Question Video: Static and Kinetic Friction on a Rough Inclined Plane | Nagwa Question Video: Static and Kinetic Friction on a Rough Inclined Plane | Nagwa

# Question Video: Static and Kinetic Friction on a Rough Inclined Plane Mathematics • Third Year of Secondary School

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A body of weight 24 N is placed on a rough plane inclined at 30° to the horizontal. The coefficient of static friction between the body and the plane is 1/6√3, and the coefficient of kinetic friction is 1/12√3. A force is pushing the body upward in the direction of the line of greatest slope. Determine the magnitude of the force that would make the body about to move.

04:24

### Video Transcript

A body of weight 24 newtons is placed on a rough plane inclined at 30 degrees to the horizontal. The coefficient of static friction between the body and the plane is one over six root three. And the coefficient of kinetic friction is one over 12 root three. A force is pushing the body upward in the direction of the line of greatest slope. Determine the magnitude of the force that would make the body about to move.

Sketching in this scenario, it could look like this where our body is at rest on an inclined plane of 30 degrees. Situated like this, our body is subject to a static frictional force, which depends on the coefficient of static friction given as one over six root three. We’re told that there’s a force, we’ll call it 𝐹, that acts on the body in the direction of the line of greatest slope. And we want to figure out how big that force could be, such that the body would be about to move.

Let’s first give ourselves some space on screen to work. And then let’s include in our sketch all of the forces that are acting on our body. We’re told that there’s a weight force of magnitude 24 newtons. And we also know that there’s a normal force perpendicular to the surface of our slope. Along with all this, there is a static frictional force. Now, if we had no applied force, what we’ve called 𝐹, pushing our body up the incline, then our static frictional force would point in that same direction. This would be so it would resist the block sliding down the plane. But in our scenario, we want to solve for the maximum possible value of 𝐹 such that the block is just barely not moving up the incline. That means that, here, the static frictional force is actually acting down the incline.

As we begin analyzing these forces acting on our body, we can orient ourselves with a pair of orthogonal axes. We’ll say that forces in motion acting up the incline are positive, and those acting the opposite way are negative. Likewise, forces in motion perpendicularly away from our surface are positive, and those in the other direction are negative. Knowing this, we can apply Newton’s second law of motion to both of what we’ll call our 𝑦-direction and our 𝑥-direction.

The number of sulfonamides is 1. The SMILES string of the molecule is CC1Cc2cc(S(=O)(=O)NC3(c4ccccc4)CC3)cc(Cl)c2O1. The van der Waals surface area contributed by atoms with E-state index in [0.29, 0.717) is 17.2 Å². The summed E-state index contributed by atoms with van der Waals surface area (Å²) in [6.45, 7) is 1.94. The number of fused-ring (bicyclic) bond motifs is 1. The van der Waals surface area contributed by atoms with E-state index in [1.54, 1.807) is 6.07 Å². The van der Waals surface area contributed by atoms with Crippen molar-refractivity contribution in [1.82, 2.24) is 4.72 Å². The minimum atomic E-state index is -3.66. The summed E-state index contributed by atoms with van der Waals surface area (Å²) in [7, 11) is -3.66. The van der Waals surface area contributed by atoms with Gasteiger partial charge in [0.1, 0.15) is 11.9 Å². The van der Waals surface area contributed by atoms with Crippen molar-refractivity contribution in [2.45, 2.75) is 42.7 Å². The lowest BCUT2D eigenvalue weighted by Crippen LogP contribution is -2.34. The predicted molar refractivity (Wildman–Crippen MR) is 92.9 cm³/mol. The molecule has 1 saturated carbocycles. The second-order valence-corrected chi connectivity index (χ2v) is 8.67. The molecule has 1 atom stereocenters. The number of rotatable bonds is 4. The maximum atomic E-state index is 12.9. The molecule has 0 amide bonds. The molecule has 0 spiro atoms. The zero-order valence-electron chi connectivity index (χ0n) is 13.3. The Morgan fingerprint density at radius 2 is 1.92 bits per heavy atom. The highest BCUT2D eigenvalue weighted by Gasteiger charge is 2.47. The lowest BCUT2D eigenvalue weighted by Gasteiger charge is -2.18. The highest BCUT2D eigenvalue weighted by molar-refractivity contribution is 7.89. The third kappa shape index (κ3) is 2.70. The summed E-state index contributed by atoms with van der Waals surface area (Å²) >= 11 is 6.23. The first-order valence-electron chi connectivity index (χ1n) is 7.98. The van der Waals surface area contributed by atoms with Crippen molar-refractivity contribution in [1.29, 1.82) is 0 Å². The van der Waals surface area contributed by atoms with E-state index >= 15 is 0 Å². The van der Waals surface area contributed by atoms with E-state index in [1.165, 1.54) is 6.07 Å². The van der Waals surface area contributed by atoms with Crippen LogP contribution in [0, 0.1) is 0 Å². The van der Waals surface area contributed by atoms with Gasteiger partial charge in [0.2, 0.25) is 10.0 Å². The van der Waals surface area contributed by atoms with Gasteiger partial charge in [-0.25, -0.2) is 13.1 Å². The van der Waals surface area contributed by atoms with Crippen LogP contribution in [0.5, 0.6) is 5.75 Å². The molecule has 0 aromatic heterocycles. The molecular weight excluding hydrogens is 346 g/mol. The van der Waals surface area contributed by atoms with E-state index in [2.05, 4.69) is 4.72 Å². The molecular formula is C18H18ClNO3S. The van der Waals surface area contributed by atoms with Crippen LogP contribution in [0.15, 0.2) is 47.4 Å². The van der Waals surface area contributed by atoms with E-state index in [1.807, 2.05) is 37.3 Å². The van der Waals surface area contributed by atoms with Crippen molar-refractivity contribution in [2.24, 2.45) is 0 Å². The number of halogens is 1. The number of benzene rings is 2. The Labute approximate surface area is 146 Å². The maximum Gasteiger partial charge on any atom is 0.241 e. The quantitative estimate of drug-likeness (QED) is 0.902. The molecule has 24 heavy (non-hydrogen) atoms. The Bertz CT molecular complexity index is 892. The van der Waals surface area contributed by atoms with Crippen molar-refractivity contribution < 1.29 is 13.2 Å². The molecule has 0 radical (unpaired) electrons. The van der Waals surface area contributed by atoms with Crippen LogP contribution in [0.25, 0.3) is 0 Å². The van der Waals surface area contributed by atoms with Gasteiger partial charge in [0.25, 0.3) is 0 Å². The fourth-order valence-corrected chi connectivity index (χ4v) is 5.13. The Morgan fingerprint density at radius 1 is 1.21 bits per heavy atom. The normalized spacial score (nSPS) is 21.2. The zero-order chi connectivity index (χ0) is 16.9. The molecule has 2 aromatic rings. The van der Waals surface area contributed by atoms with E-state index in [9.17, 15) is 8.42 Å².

Looking first in the 𝑥-direction, we see that our force 𝐹 acts in the positive 𝑥, while our frictional force acts opposite this. These, however, aren’t the only 𝑥-direction forces. That’s because our weight force has a component right here in the negative 𝑥-direction. Now, this angle right here in this triangle is equal to 30 degrees. And since this intersection is a right angle, we can see that this 𝑥-component of our weight force is 24 newtons times the sin of 30 degrees. The sin of 30 degrees we can recall is one-half, so we’ll substitute that in right away.

So these then are indeed all the forces acting on what we’ve called our 𝑥-direction. By Newton’s second law, these add up to our object’s mass times acceleration in this dimension. But remember that we’re solving for 𝐹 such that our object is not yet in motion. In other words, 𝑎 sub 𝑥 is zero. That means our whole right side is zero, which means we can rearrange and see that the maximum force we can apply to our body without it yet being put in motion is equal to the static frictional force plus 12 newtons. In general, the force of static friction is equal to the coefficient of static friction times the normal force acting on the relevant body.

In our scenario, we know 𝜇 sub 𝑠. But what about 𝐹 sub 𝑁? To figure that out, we’ll want to look at Newton’s second law of motion applied in the 𝑦-direction. Here, we have a positive, normal force but then a negative component of our weight force here on our sketch. This component is 24 newtons times the cos of 30 degrees where the cos of that angle equals the square root of three over two. Just like in the 𝑥-direction, because there’s no acceleration in the 𝑦-direction, these forces add up to zero. This tells us that the normal force equals 12 times the square root of three newtons.

Now that we know 𝐹 sub 𝑁, we can substitute it as well as 𝜇 sub 𝑠 into our equation for the frictional force. And multiplying these quantities together, we see that a square root of three cancels out and that the maximum frictional force, therefore, is two newtons. 𝐹 then is 14 newtons. This is the magnitude of the largest force that could act directly up the incline without our body being put in motion.

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